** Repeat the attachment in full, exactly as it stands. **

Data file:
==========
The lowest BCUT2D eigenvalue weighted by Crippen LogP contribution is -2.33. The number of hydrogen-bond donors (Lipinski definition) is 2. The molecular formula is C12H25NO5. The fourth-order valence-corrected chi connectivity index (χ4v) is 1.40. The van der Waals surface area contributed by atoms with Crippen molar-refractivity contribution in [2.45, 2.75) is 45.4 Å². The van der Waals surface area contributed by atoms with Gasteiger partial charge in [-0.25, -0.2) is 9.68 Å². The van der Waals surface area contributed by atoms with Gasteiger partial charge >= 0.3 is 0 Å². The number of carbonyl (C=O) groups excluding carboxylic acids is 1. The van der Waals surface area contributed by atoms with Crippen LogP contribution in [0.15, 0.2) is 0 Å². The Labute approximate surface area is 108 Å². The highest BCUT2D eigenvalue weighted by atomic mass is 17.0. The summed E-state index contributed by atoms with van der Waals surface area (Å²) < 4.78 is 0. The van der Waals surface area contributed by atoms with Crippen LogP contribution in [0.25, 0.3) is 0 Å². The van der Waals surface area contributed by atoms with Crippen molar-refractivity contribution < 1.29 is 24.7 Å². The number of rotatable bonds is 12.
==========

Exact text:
The lowest BCUT2D eigenvalue weighted by Crippen LogP contribution is -2.33. The number of hydrogen-bond donors (Lipinski definition) is 2. The molecular formula is C12H25NO5. The fourth-order valence-corrected chi connectivity index (χ4v) is 1.40. The van der Waals surface area contributed by atoms with Crippen molar-refractivity contribution in [2.45, 2.75) is 45.4 Å². The van der Waals surface area contributed by atoms with Gasteiger partial charge in [-0.25, -0.2) is 9.68 Å². The van der Waals surface area contributed by atoms with Gasteiger partial charge >= 0.3 is 0 Å². The number of carbonyl (C=O) groups excluding carboxylic acids is 1. The van der Waals surface area contributed by atoms with Crippen LogP contribution in [0.15, 0.2) is 0 Å². The Labute approximate surface area is 108 Å². The highest BCUT2D eigenvalue weighted by atomic mass is 17.0. The summed E-state index contributed by atoms with van der Waals surface area (Å²) < 4.78 is 0. The van der Waals surface area contributed by atoms with Crippen LogP contribution in [0.25, 0.3) is 0 Å². The van der Waals surface area contributed by atoms with Crippen molar-refractivity contribution < 1.29 is 24.7 Å². The number of rotatable bonds is 12.